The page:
FedEx Fiction

We regular citizens have enough to deal with in daily life. Then a big corporation comes along and wastes our time with customer service fiction. FedEx is another great example. The inbound package tracking page offers this additional information to supplement the “by end of day” message:

Want to know when your package will arrive?

See your estimated delivery time wtih FedEx Delivery Manager. Sign up or Log in.

Check out the image.

Ok, so I go to sign up and discover that I’ve already signed up. However, the address needs to be changed. I change the address and then FedEx says it has to send me a verification code by US Mail that will take 3-5 days. That makes the the statement “See your estimated delivery time with FedEx delivery Delivery Manager” a fictional, misleading statement.

I called FedEx to complain about this fictional and misleading statement. The rep and supervisor both said the estimated delivery time was between 8am and 8pm. Hmm, that is no different than saying by end of day. So what is the point of a Delivery Manager that is supposed to give you a closer estimated time before end of day?

To answer that question, the phone support people said that because the delivery is by Ground, there is no “estimated delivery time.” Then why put a message on the tracking page saying I can get an “estimated delivery time” for a Ground shipment that does qualify for estimated delivery time?

Big corporations with big bucks are frequently short on brain power when it comes to common sense customer service. This FedEx situation is just another example of poor thinking.


Yahoo Mobile Moran

Today, September 16, 2020, I tried to called 911 on my Yahoo Mobile phone and service.

The call never rang, never connected. All I got was “Calling…”. See image below. (Other calls from exact same location always go through, even with the low signal strength.)

When I had time after the emergency event, I got onto chat with Yahoo Mobile support. Not surprisingly with first-line support people, I encountered a not-too-bright support person who asked me if I tried troubleshooting when it happened. Hell no. I used a different phone on different carrier. I didn’t have time to troubleshoot. What a moranic question.

The stupidity of front-line support people never ceases to amaze me. And I’m still waiting for support beyond the front-line person to come up with an answer.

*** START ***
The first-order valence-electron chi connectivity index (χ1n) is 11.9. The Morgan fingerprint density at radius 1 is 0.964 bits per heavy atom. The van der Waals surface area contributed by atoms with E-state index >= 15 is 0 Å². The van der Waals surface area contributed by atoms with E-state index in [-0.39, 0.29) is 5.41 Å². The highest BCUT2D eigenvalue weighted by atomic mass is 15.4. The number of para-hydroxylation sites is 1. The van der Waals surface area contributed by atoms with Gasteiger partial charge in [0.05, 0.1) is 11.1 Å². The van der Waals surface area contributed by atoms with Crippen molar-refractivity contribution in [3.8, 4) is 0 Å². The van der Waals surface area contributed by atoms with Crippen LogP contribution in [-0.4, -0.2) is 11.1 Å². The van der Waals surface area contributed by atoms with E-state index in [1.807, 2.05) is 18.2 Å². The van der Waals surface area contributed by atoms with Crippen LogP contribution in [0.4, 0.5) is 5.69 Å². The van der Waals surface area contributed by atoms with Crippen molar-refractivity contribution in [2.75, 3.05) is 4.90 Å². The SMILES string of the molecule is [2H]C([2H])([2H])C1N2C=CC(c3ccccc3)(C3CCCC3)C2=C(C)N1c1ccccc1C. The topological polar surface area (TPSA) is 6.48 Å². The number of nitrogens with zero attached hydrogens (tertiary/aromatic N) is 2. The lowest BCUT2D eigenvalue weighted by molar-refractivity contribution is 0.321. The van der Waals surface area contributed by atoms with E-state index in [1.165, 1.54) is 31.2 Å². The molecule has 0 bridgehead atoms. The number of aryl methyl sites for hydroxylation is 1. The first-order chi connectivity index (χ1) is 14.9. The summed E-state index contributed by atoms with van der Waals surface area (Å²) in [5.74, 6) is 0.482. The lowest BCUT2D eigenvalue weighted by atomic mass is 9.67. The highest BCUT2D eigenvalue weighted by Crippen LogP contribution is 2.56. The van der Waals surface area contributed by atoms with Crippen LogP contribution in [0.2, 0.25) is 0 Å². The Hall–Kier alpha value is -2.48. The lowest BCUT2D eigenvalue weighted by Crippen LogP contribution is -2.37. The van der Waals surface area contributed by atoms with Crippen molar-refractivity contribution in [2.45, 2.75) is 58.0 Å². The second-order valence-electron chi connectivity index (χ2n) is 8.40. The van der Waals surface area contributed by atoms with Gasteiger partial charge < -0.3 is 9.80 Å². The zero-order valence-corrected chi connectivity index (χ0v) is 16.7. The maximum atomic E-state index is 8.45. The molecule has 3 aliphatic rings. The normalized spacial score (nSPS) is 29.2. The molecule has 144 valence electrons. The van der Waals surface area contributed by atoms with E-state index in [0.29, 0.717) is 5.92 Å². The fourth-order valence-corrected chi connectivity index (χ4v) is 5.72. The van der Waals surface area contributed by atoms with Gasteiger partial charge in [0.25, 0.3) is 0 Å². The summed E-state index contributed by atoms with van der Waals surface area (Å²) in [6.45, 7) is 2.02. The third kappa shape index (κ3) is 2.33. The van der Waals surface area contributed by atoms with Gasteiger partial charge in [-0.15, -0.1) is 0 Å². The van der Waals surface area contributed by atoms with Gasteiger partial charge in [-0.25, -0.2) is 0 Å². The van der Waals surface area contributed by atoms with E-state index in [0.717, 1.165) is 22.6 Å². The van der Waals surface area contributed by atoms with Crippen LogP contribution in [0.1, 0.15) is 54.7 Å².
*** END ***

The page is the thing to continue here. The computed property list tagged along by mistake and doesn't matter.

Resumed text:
Yahoo Mobile said they would call at 9am ET the next day, Sep 17, 2020. Did not happen. Got into chat again early on Sep 17, 2020. The rep said within an hour. Did not happen. So far, Yahoo Mobile is not very reliable.

A few days later noticed that my phone was not connecting to a cell site in a metropolitan area. (Actually, the same place as the failed 911 call.) Took 12 minutes to find and connect to a cell site. Got into Yahoo Mobile chat for support and apparently the reps there think taking 12 minutes to connect to a site — even if you have to call 911 — is not big deal.


ESD Inaccuracy and Contradiction

ESD has a problem with inaccurate data and internal contradiction. The experience of an ESD claimant makes this clear.

Many other claimants have reported the same report and question described below.

This claimant has been collecting unemployment benefits through PUA as a self-employed person. PUA is Pandemic Unemployment Assistance.

For the week ending August 8, 2020, the claimant encountered this report and question from ESD while filing the weekly claim:

We received information that you may have an unemployment claim in another state or with the U.S. Railroad Retirement Board. Have you applied for or received unemployment benefits from another state or the U.S. Railroad Board in the last 12 months?

The claimant does not have an unemployment claim in another state or with the U.S. Railroad Retirement Board.

The “received information” comes down to two possibilities: 1) imposter fraud or 2) ESD programming error.

A few days later the claimant received a determination letter from ESD saying the claimant was eligible for benefits for the week ending August 8, 2020.

However, on the letter was a statement related to the false accusation:

“Existing claim in another state or with railroad-296xxxxx”. See the full letter.

Note this wording in the letter: “You can appeal this decision if you disagree with it. . . . You or your employer(s) can appeal in eServices, by fax, or postmarked by Sep 14, 2020.”

In eServices there is specific reference to the determination letter. On the far right is a link to “File an appeal”.

After clicking on the link to appeal, this message comes up: “You can file an appeal only for a decision that was not in your favor. This decision was in your favor, so you can’t file an appeal.”

The letter says clearly an appeal can be filed. eServices says an appeal cannot be filed. CONTRADICTION!

Fearing the possibility of being included in Michigan-style screw-up with false fraud accusations, the claimant in this example filed an appeal by USPS Priority Mail objecting to the specific reference to the out-of-state/railroad assertion and faxed the appeal.

The claimant also sent a messages through ESD’s secure message system denying any out-of-state or railroad claim and demanding to see the information ESD received. Demanding to see the information was also important because if there was imposter fraud in another state, the claimant wants to know to take the appropriate actions.

As one final action, the claimant faxed a letter to the Office of Special Investigations asking them to look into the issue of the out-of-state/railroad assertion because there may be imposter fraud behind the out-of-state/railroad reference.